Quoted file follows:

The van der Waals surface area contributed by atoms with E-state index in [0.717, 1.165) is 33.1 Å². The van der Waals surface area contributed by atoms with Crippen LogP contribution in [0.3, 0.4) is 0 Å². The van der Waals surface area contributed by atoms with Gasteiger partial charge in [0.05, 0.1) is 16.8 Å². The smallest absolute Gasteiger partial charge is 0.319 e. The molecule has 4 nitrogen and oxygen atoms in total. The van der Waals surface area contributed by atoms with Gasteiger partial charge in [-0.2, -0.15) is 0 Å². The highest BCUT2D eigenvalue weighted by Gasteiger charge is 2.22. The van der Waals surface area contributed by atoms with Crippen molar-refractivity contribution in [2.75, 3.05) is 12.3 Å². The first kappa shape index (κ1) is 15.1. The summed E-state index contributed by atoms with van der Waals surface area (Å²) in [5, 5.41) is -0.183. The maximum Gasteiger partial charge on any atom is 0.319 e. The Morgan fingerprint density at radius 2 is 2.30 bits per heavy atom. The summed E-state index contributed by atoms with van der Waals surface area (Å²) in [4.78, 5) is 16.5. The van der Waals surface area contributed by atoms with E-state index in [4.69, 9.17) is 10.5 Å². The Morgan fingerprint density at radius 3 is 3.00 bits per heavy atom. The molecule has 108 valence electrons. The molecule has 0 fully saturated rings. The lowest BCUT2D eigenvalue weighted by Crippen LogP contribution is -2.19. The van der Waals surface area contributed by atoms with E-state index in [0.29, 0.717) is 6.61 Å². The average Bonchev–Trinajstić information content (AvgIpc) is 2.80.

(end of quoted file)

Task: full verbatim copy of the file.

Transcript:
The van der Waals surface area contributed by atoms with E-state index in [0.717, 1.165) is 33.1 Å². The van der Waals surface area contributed by atoms with Crippen LogP contribution in [0.3, 0.4) is 0 Å². The van der Waals surface area contributed by atoms with Gasteiger partial charge in [0.05, 0.1) is 16.8 Å². The smallest absolute Gasteiger partial charge is 0.319 e. The molecule has 4 nitrogen and oxygen atoms in total. The van der Waals surface area contributed by atoms with Gasteiger partial charge in [-0.2, -0.15) is 0 Å². The highest BCUT2D eigenvalue weighted by Gasteiger charge is 2.22. The van der Waals surface area contributed by atoms with Crippen molar-refractivity contribution in [2.75, 3.05) is 12.3 Å². The first kappa shape index (κ1) is 15.1. The summed E-state index contributed by atoms with van der Waals surface area (Å²) in [5, 5.41) is -0.183. The maximum Gasteiger partial charge on any atom is 0.319 e. The Morgan fingerprint density at radius 2 is 2.30 bits per heavy atom. The summed E-state index contributed by atoms with van der Waals surface area (Å²) in [4.78, 5) is 16.5. The van der Waals surface area contributed by atoms with E-state index in [4.69, 9.17) is 10.5 Å². The Morgan fingerprint density at radius 3 is 3.00 bits per heavy atom. The molecule has 108 valence electrons. The molecule has 0 fully saturated rings. The lowest BCUT2D eigenvalue weighted by Crippen LogP contribution is -2.19. The van der Waals surface area contributed by atoms with E-state index in [0.29, 0.717) is 6.61 Å². The average Bonchev–Trinajstić information content (AvgIpc) is 2.80.